For architects on the edge, early success can be a sword that cuts both ways.

Every aspiring architect dreams of a breakthrough project that will establish his or her name soon enough to buy time and offset the geological pace of a creative process often calculated in decades rather than years.

This house and studio on Long Island for his parents set Charles Gwathmey on the path to success
Condominium 1 at Sea Ranch was a highlight in Charles Moore’s career
Photo © Norman Mcgrath/Esto (top); Wayne Andrews/Esto (above)
This house and studio on Long Island for his parents set Charles Gwathmey on the path to success (top). Condominium 1 at Sea Ranch was a highlight in Charles Moore’s career (above).

But as the career tangents of even the most admired architects demonstrate, initial acclaim doesn’t come with a lifetime guarantee. When Charles Gwathmey died this summer at 71 — scandalously soon for anyone these days, architect or not — more than one observer noted that nothing he did surpassed his brilliant debut: the widely praised Long Island house and artist’s studio he designed for his parents more than four decades ago.

Completed in 1966, when Gwathmey was just 28, this superb ensemble — a lively composition of geometric forms that suggested a new vocabulary for the East Coast beach house — won instant raves. It gave Gwathmey’s reputation the kick start that in turn increased the influence of the New York Five, of which he was the youngest member, and secured him a thriving practice before he turned 40. But I wouldn’t hazard a guess as to why that marked the high point of his career.

Not long ago, I ran into an architect I highly respect but hadn’t seen for ages: Donlyn Lyndon, still best known as a principal in the quintessentially 1960s office of Moore, Lyndon, Turnbull and Whitaker (MLTW) in California. They designed the epoch-making Sea Ranch Condominium 1 (1963—65) in Sonoma County, California, a watershed in the emergence of architecture based on vernacular traditions to better connect with the local environment (aided immeasurably by the site planning of landscape architect Lawrence Halprin, who died in October at 93).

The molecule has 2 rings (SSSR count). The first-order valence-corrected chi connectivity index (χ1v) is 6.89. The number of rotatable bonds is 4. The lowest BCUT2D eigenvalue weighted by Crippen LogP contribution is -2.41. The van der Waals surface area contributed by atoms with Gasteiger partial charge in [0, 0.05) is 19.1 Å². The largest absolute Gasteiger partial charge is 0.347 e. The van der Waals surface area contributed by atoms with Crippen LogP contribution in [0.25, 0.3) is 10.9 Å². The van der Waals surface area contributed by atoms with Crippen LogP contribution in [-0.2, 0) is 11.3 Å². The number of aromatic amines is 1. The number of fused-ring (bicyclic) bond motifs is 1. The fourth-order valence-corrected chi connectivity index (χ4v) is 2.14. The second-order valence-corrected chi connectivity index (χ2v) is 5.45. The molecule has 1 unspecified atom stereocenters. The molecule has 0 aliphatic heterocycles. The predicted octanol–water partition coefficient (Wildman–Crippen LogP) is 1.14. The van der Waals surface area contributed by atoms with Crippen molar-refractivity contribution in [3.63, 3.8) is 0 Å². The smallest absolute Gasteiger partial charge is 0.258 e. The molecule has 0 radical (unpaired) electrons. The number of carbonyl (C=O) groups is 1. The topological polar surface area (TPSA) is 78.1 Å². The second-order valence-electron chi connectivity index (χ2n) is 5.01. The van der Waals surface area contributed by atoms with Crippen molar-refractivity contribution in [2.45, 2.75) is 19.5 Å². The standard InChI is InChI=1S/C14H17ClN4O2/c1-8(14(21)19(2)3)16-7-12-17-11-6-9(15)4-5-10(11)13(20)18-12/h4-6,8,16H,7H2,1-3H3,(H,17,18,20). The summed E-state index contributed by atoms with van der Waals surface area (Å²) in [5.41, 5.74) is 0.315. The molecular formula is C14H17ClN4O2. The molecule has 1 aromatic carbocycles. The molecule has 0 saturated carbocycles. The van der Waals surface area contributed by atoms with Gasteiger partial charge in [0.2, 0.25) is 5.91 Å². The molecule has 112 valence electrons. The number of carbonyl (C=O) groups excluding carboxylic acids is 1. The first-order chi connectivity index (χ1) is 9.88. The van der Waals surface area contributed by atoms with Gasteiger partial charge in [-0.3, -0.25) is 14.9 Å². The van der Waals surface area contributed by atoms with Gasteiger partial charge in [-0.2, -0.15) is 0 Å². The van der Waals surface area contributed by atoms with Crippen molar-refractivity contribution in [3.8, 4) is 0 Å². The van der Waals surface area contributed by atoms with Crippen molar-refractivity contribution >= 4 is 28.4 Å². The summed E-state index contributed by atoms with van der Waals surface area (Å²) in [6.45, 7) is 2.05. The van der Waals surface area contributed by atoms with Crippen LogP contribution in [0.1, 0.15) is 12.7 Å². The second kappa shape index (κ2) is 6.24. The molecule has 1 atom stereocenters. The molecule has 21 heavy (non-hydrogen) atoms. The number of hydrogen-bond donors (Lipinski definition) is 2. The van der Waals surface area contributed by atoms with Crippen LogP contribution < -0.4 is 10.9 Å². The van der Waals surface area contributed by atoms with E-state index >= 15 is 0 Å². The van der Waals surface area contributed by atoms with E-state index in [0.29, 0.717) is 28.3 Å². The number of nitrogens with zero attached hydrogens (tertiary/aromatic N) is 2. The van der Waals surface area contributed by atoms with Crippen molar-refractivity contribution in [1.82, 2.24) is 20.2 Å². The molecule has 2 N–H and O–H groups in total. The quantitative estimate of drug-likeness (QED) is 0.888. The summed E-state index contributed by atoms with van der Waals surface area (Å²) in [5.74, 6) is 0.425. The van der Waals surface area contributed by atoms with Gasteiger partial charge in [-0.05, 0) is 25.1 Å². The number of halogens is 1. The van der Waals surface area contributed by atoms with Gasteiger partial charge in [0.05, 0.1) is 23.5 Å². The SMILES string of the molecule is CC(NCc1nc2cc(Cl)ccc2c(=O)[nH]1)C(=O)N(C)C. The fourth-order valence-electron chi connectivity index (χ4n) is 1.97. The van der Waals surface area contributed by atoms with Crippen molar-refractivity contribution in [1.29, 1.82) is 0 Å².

I told Lyndon, who is two years older than Gwathmey, that the similarly premature deaths of his former colleagues Charles Moore and William Turnbull have made Lyndon and the fourth member of their quartet, Richard Whitaker, seem like the two surviving Beatles — such was MLTW’s rock-star status when I started writing about architecture 35 years ago.

But rather than lapsing into nostalgia, Lyndon was clear-eyed about their place in history. As he told me, “Nothing any of us later did separately ever came close to the condominium.” At the time of its completion, he was 29 and Moore was 40. When MLTW disbanded, Lyndon explained, a crucial factor vanished with it: the partners’ forthright critiques of each others’ contributions, which brought out the best in each of them at Sea Ranch.

The ensuing absence of that collegial give-and-take affected Moore’s subsequent work most visibly. This extravagantly gifted designer, author, educator, and historian was also compulsively peripatetic and incapable of settling down in one location, an odd trait for someone who wrote so evocatively about the spirit of place.

As the dawning Jet Age made travel easier and the nascent celebrity culture spawned the architectural star system, Moore shuttled between separate professional practices (more complicated than corporate branch offices) and moved from one architecture-school deanship to the next, rarely touching down long enough to maximize his talents anywhere. The best designs of Moore and Gwathmey, as well as the early work of Edward Larrabee Barnes and Arthur Erickson, all responded quite specifically to natural settings and intimate scale that got lost in the shuffle once those men took to long-distance practice.

Above all, none of Moore’s ever-younger collaborators challenged him as frankly and constructively as his MLTW partners had. Architects at the start of their careers are often unconstrained by conventions that inhibit their elders. Though Moore liked to recruit his brightest students for his various firms, and those admiring neophytes learned much from him, their intergenerational dynamic was unbalanced, in contrast to MLTW’s interplay of equals.

The iffy economics of a practice based on small-scale, high-style projects also had much to do with Moore’s multiple affiliations and constant peregrinations. But the far-flung road show, now a professional commonplace, took a terrible toll on him physically and psychically.

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